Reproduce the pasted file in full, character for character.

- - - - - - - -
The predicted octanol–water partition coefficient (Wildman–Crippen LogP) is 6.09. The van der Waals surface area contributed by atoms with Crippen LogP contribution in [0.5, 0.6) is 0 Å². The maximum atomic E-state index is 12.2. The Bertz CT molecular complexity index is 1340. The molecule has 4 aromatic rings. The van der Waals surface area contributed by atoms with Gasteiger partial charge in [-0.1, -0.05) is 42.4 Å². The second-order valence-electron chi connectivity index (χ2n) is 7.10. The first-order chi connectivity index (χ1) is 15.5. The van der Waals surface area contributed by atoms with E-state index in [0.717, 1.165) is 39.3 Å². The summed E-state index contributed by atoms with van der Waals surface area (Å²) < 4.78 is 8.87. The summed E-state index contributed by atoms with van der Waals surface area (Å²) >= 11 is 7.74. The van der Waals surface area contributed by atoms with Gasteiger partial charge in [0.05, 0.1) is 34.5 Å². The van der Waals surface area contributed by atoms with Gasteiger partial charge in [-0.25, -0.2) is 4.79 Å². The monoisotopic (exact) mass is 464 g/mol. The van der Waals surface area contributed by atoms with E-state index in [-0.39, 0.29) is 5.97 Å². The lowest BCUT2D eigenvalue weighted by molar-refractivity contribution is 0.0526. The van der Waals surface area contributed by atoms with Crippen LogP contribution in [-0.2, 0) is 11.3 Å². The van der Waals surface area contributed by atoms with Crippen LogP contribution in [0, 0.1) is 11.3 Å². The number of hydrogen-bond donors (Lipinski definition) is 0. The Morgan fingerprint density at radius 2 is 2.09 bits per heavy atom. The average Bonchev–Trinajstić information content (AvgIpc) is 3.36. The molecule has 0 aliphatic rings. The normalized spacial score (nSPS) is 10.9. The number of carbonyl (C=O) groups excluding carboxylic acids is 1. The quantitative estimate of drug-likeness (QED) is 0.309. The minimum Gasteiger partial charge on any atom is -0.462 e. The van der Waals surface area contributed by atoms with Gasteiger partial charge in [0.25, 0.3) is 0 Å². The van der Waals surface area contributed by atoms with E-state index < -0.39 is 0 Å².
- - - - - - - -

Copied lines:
The predicted octanol–water partition coefficient (Wildman–Crippen LogP) is 6.09. The van der Waals surface area contributed by atoms with Crippen LogP contribution in [0.5, 0.6) is 0 Å². The maximum atomic E-state index is 12.2. The Bertz CT molecular complexity index is 1340. The molecule has 4 aromatic rings. The van der Waals surface area contributed by atoms with Gasteiger partial charge in [-0.1, -0.05) is 42.4 Å². The second-order valence-electron chi connectivity index (χ2n) is 7.10. The first-order chi connectivity index (χ1) is 15.5. The van der Waals surface area contributed by atoms with E-state index in [0.717, 1.165) is 39.3 Å². The summed E-state index contributed by atoms with van der Waals surface area (Å²) < 4.78 is 8.87. The summed E-state index contributed by atoms with van der Waals surface area (Å²) >= 11 is 7.74. The van der Waals surface area contributed by atoms with Gasteiger partial charge in [0.05, 0.1) is 34.5 Å². The van der Waals surface area contributed by atoms with Gasteiger partial charge in [-0.25, -0.2) is 4.79 Å². The monoisotopic (exact) mass is 464 g/mol. The van der Waals surface area contributed by atoms with E-state index in [-0.39, 0.29) is 5.97 Å². The lowest BCUT2D eigenvalue weighted by molar-refractivity contribution is 0.0526. The van der Waals surface area contributed by atoms with Crippen LogP contribution in [-0.2, 0) is 11.3 Å². The van der Waals surface area contributed by atoms with Crippen LogP contribution in [0, 0.1) is 11.3 Å². The number of hydrogen-bond donors (Lipinski definition) is 0. The Morgan fingerprint density at radius 2 is 2.09 bits per heavy atom. The average Bonchev–Trinajstić information content (AvgIpc) is 3.36. The molecule has 0 aliphatic rings. The normalized spacial score (nSPS) is 10.9. The number of carbonyl (C=O) groups excluding carboxylic acids is 1. The quantitative estimate of drug-likeness (QED) is 0.309. The minimum Gasteiger partial charge on any atom is -0.462 e. The van der Waals surface area contributed by atoms with Gasteiger partial charge in [0.25, 0.3) is 0 Å². The van der Waals surface area contributed by atoms with E-state index < -0.39 is 0 Å².